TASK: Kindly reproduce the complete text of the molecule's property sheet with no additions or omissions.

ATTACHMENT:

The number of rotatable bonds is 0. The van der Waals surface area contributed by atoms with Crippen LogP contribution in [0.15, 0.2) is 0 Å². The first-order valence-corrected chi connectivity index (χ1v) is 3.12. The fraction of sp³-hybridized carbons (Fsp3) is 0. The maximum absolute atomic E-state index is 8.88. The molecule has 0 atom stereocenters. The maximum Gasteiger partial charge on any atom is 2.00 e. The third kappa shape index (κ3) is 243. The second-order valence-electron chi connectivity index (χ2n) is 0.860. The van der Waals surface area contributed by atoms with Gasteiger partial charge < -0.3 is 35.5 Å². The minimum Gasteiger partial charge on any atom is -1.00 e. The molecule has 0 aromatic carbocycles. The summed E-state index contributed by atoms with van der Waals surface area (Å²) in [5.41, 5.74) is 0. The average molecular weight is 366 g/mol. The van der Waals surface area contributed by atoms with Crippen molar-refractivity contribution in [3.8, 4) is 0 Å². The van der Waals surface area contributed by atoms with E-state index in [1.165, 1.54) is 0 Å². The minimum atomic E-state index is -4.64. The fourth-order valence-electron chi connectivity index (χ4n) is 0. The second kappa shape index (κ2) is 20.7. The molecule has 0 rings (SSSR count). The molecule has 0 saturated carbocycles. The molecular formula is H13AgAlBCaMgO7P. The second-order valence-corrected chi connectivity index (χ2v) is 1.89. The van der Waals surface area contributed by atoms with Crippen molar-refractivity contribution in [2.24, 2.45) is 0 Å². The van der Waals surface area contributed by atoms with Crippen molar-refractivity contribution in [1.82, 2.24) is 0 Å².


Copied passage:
The number of rotatable bonds is 0. The van der Waals surface area contributed by atoms with Crippen LogP contribution in [0.15, 0.2) is 0 Å². The first-order valence-corrected chi connectivity index (χ1v) is 3.12. The fraction of sp³-hybridized carbons (Fsp3) is 0. The maximum absolute atomic E-state index is 8.88. The molecule has 0 atom stereocenters. The maximum Gasteiger partial charge on any atom is 2.00 e. The third kappa shape index (κ3) is 243. The second-order valence-electron chi connectivity index (χ2n) is 0.860. The van der Waals surface area contributed by atoms with Gasteiger partial charge < -0.3 is 35.5 Å². The minimum Gasteiger partial charge on any atom is -1.00 e. The molecule has 0 aromatic carbocycles. The summed E-state index contributed by atoms with van der Waals surface area (Å²) in [5.41, 5.74) is 0. The average molecular weight is 366 g/mol. The van der Waals surface area contributed by atoms with Crippen molar-refractivity contribution in [3.8, 4) is 0 Å². The van der Waals surface area contributed by atoms with E-state index in [1.165, 1.54) is 0 Å². The minimum atomic E-state index is -4.64. The fourth-order valence-electron chi connectivity index (χ4n) is 0. The second kappa shape index (κ2) is 20.7. The molecule has 0 rings (SSSR count). The molecule has 0 saturated carbocycles. The molecular formula is H13AgAlBCaMgO7P. The second-order valence-corrected chi connectivity index (χ2v) is 1.89. The van der Waals surface area contributed by atoms with Crippen molar-refractivity contribution in [2.24, 2.45) is 0 Å². The van der Waals surface area contributed by atoms with Crippen molar-refractivity contribution in [1.82, 2.24) is 0 Å².